March for Life Dallas draws 8-10k A crowd estimated by police to be between 8,000-10,000 people rallied along the streets of downtown Dallas on Jan. 19 in the annual March for Life. Organized by Texans for Life Coalition, Catholic Pro-Life Committee of North Texas & Catholics Respect Life of Fort Worth, the march and rally also included a pro-life ministry fair at First Baptist Church of Dallas, which was along the march route from the arts district to the Earl Cabell Federal Courthouse, where the 1973 Roe v. Wade case began. Texans for Life Coalition President Kyleen Wright said police told her the crowd exceeded the 8,000 people at the 2012 march but was shy of 10,000. Evangelical and Catholic speakers lined the rally program. Among them were Wright, a member of Gateway Baptist Church in Mansfield, abortion survivor Angela Martinez Balderaz, self-described “new wave feminist” Destiny HerndonDe La Rosa, pastor and radio host Richard Ellis of Reunion Church, Dallas, and Chris Wheel (pictured addressing the rally), fatherhood ministry pastor at Oak Cliff Bible Church. Other photos include a crowd shot during the rally and a sign that reads “El Aborto Mata Ninos” or in English: Abortion kills children.

Gay Scout leaders? Boy Scouts consider policy change on homosexuals in leadership roles By Bonnie Pritchett

In a move that seemed to stymie opposition, the BSA executive board last July reaffirmed the long-standing policy of disqualifying homosexuals as troop leadLess than six months after upholding its policy exers. At the time BSA spokesman Deron Smith told the cluding homosexuals from leadership within its organization, the Boy Scouts of America (BSA) organization TEXAN, “The BSA values the freedom of everyone to express their opinion and believes to disagree does not appears poised to abolish the policy when its execumean to disrespect.” tive board meets on Feb. 6. A brief Chip Turner, chairman of the BSA notice on the BSA website states the Religious Relations Committee and 103-year-old icon of American boyformer president of the Associahood could defer matters of leadertion of Baptists for Scouting, would ship qualifications to local councils, not speculate on why the issue has a move rife with legal and moral re-emerged but said some organizaimplications. tions, including some faith-based “This is a major mistake the Boy groups, continue to press for change. Scouts are considering. I don’t know On my honor, Turner expects his committee to hear what [they] think they will gain I will do my best a presentation of the proposal when from changing their policy,” said To do my duty to God all national BSA committees meet Jonathan Saenz, an attorney and and my country and to Monday in advance of the executive president of Texas Values, an Ausobey the Scout Law; board meeting. tin-based non-profit that defends The Religious Relations Commitvalues and laws related to faith and To help other people tee will not vote on the measure but family in Texas. at all times; could pen a resolution opposing it Saenz said fundamental prinand present it to the board for conciples of freedom of association To keep myself physically strong, sideration before Wednesday’s vote, are at stake. Pressure to conform to mentally awake and he said. the demands of homosexual advomorally straight. Weighing in on the potential cacy groups continues against the ramifications, Frank Page, Southern BSA despite the 2000 United States Baptist Convention Executive ComSupreme Court victory upholding mittee president, urged BSA leadthe private organization’s right of ers to stand on principle and not bow to pressure to free association, allowing the group to select leaders change policy. In a conference call to BSA Chief Execuaccording to its moral standards. If the organization tive Wayne Brock, BSA President Wayne Perry, and “caves,” freedom of association matters will no lonBSA National Commissioner Tiko Perez, Page warned ger be fought in judicial courts but the court of public faith-based organizations that sponsor the majority of opinion, Saenz concluded. Boy Scout troops may withdraw their support. The legal implications of deferring leadership qualiAccording to a report by Baptist Press, Page told the fication policies from the national office to the local councils will depend on the details of a new rule, Saenz leaders, “I believe this will be a death blow to Scouting. ... I think this is a self-inflicted wound.” said. He believes the Supreme Court decision would Saenz predicted the move could trigger a mass exoapply to local Scout troops that choose to maintain dus from the organization by individuals and churchthe current policy. But he expects they will find themes opposed to the change. selves vulnerable to costly litigation intended to force “What a tremendous ministry opportunity we would conformity to the national standards. JANUARY 31, 2013 TEXANONLINE.NET 5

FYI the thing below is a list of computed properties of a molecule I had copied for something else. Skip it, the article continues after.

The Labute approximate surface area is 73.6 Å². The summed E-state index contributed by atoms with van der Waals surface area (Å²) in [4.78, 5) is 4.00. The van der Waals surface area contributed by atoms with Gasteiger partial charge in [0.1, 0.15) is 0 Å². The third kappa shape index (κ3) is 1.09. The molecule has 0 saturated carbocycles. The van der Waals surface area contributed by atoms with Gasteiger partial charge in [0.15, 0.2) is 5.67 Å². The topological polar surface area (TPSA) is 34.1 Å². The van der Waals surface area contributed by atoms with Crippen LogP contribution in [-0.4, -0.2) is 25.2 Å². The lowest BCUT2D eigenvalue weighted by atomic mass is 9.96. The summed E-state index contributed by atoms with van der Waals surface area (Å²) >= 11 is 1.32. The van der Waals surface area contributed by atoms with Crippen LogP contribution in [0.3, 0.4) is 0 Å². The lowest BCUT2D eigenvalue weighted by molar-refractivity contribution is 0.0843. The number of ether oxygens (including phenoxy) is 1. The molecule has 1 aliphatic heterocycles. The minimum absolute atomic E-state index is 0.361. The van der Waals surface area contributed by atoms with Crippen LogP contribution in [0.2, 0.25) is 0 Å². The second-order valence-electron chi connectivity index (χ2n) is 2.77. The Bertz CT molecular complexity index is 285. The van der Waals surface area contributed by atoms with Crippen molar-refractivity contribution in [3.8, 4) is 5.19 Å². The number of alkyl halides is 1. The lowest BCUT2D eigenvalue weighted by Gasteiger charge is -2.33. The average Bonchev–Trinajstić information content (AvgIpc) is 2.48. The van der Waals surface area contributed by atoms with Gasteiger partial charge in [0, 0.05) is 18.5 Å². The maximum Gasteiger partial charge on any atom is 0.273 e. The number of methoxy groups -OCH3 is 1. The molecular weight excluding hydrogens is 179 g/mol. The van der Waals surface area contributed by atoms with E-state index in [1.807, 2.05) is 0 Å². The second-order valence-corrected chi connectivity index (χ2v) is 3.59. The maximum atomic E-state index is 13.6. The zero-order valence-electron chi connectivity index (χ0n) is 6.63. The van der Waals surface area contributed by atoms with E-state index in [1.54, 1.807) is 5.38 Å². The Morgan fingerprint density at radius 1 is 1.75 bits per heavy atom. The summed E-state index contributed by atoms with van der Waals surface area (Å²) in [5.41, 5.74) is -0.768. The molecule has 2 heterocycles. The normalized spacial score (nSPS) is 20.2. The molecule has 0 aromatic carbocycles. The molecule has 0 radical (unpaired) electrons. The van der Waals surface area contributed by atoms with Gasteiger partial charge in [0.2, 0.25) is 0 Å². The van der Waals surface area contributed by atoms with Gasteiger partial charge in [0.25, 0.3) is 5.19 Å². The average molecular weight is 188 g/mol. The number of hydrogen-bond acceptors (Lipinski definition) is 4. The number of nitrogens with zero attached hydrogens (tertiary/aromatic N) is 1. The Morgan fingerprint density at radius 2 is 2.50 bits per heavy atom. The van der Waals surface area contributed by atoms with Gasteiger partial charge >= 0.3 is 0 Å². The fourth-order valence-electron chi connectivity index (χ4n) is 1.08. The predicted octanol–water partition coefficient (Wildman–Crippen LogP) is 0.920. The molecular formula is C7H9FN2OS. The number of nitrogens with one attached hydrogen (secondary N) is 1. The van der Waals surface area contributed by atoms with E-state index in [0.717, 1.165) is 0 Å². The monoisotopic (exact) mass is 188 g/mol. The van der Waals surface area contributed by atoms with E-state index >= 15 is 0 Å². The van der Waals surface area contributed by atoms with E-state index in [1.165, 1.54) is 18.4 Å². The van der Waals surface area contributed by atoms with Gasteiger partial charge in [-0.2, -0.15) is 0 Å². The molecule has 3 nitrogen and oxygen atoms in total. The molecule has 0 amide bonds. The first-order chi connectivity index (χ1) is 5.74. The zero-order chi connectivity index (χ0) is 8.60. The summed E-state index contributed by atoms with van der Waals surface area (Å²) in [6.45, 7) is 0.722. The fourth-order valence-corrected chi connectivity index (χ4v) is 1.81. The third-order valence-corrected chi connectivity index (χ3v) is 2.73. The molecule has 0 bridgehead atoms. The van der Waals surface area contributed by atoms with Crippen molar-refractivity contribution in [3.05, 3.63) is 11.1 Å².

be turning our backs on,” Turner said. But if the BSA executive board votes to remove the sexual orientation standard from its guidelines, disassociation by individuals and churches would be an understandable reaction, Turner admitted. Homosexual advocates opposing the policy claim BSA is forced to “adopt the theology of the largest users” of the organization, Turner said. Members of the Church of Jesus Christ of Latter Day Saints make up the largest component of Scout troops with United Methodists, Catholics, and Baptists filling the ranks behind them. Of the 2.6 million members of the BSA, 1.8 million affiliate with a faithbased sponsor. Leaving leadership standards to local chapters is not a “cut and dry” proposition, Turner said. Associations among troops could be fractured with the establishment of differing leadership policies. Adult supervision of joint campouts will become a point of contention for families and their Scouts. The BSA has stated that sexuality is a topic for the home, guided by a family’s values and faith. Homosexual leadership foists the issue upon a local troop where different views may prevail. But of primary concern to Turner, dissolution of the sexual orientation policy violates the Judeo-Christian morals on which the BSA was founded, he argued. Though not strictly a religious organization, the Boy Scout oath taken by all Scouts states, “On my honor I will do my best to do my duty to God and my country …” The Boy Scout law concludes with the promise to be “reverent.” “There are some people who will stop at nothing to force their morality on people of faith. The homosexual community wants total vindication of their lifestyle. They are not entitled to that,” Turner said. Saenz said the Texas Values office received numerous calls and emails from people concerned about the proposed change. He believes the Boy Scouts underestimate the support they have to stand their ground and the societal ramifications if they do not. 6 TEXANONLINE.NET JANUARY 31, 2013